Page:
Commuters going in and out of the Consolacao subway station in downtown São Paulo, Brazil, where growth is projected at 1.4 percent in 2018 (photo: Alfribeiro/iStock)

Commuters going in and out of the Consolacao subway station in downtown São Paulo, Brazil, where growth is projected at 1.4 percent in 2018 (photo: Alfribeiro/iStock)

Recovery in Latin America and the Caribbean Has Lost Momentum

October 17, 2018

Economic recovery in Latin America and the Caribbean has stalled, amid escalating trade tensions, tighter financial conditions, and volatile commodity markets, according to the IMF’s latest regional update.

The Regional Economic Outlook for the Western Hemisphere marked down its growth forecasts for Latin America and the Caribbean to 1.2 percent in 2018 and 2.2 percent in 2019, from the May 2018 forecasts of 2.0 percent and 2.8 percent, respectively.

The moderating recovery is underpinned by divergent growth outcomes across the region. In some of the region’s largest economies, the recovery has slowed sharply, as country-specific characteristics amplify the impact of growing trade tensions and tightening monetary conditions. 

Moreover, higher global oil prices coupled with increased political uncertainty have dampened the near-term outlook in several economies in Central America. 

There are bright spots to the outlook, however. Better terms-of-trade over the past year and improvements in consumer and business confidence have boosted the growth prospects in some Andean economies (such as Colombia, Chile, and Peru) and activity is recovering in the Caribbean, reflecting the uptick in tourism owing to robust U.S. growth.

Investment pickup

“Despite the slowdown in regional economic activity, private investment is showing signs of life,” Alejandro Werner, Director of the IMF’s Western Hemisphere Department, told a press conference in Bali, Indonesia.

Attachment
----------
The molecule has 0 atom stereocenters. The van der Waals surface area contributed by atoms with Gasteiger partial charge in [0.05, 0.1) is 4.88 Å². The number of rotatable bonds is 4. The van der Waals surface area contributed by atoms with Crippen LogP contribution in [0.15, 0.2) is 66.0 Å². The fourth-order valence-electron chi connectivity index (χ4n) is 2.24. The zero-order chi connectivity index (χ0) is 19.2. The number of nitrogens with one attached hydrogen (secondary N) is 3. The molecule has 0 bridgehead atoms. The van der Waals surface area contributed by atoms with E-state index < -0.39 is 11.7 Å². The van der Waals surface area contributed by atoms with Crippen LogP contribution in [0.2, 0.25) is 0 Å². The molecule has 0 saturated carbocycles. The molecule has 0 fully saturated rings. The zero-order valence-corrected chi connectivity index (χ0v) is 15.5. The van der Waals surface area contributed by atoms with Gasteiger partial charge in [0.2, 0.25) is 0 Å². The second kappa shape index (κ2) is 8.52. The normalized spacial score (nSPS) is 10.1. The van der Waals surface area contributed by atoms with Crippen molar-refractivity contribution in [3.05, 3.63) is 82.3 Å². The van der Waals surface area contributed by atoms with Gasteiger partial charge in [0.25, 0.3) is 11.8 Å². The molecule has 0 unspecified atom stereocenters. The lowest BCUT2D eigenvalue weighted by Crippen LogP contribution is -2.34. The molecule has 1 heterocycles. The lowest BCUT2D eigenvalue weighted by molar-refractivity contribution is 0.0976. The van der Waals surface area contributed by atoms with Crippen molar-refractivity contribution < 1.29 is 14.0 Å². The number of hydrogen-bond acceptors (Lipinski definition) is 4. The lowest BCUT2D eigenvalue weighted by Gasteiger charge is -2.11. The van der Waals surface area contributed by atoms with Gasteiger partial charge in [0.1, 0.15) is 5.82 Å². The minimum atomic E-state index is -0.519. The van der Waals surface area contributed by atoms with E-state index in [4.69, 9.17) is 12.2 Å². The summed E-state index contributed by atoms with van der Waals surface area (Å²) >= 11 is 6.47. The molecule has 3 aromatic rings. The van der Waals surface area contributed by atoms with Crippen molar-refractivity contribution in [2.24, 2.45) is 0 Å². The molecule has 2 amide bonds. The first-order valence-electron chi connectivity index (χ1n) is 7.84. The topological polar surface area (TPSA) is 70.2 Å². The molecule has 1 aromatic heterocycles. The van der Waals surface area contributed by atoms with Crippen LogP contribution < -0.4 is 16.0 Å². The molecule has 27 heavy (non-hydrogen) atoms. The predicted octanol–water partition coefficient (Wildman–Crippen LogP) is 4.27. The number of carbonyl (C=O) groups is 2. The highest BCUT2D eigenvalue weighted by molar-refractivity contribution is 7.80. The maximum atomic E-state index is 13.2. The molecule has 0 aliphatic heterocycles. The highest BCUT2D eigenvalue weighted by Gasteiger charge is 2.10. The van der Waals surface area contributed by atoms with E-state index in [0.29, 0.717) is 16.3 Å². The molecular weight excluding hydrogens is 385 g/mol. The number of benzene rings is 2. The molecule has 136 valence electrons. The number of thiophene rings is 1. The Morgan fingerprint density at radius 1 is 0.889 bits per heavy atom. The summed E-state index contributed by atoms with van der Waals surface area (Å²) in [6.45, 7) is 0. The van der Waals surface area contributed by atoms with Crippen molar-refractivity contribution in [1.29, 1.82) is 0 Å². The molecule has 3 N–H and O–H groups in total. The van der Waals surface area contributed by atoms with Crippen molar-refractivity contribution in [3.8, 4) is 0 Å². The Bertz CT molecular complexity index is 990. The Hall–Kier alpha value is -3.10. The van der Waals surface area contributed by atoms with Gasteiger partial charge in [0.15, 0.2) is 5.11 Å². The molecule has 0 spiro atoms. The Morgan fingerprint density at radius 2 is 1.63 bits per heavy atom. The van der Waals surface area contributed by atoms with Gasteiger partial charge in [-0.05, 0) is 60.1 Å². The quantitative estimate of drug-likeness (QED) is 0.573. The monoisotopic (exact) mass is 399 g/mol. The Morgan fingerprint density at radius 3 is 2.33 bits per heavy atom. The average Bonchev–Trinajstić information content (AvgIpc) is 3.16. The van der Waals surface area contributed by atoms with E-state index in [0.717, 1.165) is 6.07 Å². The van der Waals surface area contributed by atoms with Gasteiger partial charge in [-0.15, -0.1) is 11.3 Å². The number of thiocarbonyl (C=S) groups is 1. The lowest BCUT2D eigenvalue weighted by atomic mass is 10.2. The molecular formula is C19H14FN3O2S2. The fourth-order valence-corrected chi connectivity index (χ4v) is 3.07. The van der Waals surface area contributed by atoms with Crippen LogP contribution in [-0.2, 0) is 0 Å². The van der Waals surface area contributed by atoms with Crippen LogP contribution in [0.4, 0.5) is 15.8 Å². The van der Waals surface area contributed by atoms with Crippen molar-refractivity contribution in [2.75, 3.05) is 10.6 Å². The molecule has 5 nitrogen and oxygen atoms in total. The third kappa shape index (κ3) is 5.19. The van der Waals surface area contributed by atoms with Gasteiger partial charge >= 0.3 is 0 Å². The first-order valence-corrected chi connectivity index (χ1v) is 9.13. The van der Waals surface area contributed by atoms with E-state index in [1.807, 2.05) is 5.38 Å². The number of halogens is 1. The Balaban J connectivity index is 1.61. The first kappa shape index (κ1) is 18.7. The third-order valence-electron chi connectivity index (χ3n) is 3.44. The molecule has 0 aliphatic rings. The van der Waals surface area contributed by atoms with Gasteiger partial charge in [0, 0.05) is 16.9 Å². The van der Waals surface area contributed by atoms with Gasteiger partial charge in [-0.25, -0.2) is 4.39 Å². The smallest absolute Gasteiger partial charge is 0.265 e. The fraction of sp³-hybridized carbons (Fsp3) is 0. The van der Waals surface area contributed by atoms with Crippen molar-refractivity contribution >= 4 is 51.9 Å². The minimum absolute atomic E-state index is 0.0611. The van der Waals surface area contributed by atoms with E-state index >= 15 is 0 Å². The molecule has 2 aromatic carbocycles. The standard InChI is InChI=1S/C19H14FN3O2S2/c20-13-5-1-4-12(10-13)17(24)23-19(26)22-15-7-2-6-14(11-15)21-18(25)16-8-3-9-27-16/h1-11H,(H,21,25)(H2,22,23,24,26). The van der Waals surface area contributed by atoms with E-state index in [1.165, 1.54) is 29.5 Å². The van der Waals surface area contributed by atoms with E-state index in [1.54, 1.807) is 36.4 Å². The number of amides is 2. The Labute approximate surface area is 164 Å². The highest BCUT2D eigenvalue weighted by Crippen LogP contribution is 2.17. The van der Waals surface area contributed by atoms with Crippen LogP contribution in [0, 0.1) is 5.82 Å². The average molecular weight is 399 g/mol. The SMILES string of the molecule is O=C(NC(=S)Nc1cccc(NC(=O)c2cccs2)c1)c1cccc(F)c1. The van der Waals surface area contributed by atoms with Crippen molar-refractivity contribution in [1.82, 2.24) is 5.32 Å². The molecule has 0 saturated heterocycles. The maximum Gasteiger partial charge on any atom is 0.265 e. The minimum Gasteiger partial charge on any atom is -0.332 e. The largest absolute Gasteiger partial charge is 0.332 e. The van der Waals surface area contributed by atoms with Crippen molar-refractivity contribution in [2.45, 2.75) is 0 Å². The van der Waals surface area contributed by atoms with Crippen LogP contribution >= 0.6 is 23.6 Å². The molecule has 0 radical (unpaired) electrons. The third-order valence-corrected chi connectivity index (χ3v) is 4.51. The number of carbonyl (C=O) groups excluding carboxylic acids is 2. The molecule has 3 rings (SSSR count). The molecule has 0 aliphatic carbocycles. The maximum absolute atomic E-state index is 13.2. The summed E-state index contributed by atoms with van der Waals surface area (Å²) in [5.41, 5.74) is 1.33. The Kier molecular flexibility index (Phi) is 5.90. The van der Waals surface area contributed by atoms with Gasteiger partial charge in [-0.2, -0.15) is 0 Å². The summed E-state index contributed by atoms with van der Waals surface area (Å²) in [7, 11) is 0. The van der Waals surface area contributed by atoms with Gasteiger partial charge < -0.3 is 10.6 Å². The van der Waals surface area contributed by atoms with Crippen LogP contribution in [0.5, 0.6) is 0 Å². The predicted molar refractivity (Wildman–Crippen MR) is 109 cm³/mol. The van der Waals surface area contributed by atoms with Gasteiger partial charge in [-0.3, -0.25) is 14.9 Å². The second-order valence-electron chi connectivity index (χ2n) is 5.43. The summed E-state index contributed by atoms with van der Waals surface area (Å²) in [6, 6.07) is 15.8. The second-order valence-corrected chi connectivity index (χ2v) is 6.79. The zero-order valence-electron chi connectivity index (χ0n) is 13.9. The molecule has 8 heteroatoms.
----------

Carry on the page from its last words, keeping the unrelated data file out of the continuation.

Having contracted for three years in a row, private investment in Latin America and the Caribbean is estimated to have stopped being a major drag to growth in 2017 and is gaining further strength.

In the last quarter of 2017 and the first quarter of 2018, the contribution of investment to growth in the region turned positive and is projected to continue supporting the recovery this year and next.

Nevertheless, investment levels are expected to remain below the levels observed in other regions, which would be explained in part by low saving rates. In this regard, prospects for long-term growth in the region remain modest, at 2.8 percent.

Regional mix

In Argentina, the economy is expected to contract this year and next. But, the authorities’ new push for stabilization should improve macroeconomic prospects in the medium run. 

In Brazil, short-term growth prospects are weighed down by the effects of the truckers’ strike in May, the recent tightening of financial conditions, and the uncertainty surrounding the October elections. 

Growth prospects in Chile have been upgraded due to the ongoing strong rebound of business and consumer confidence.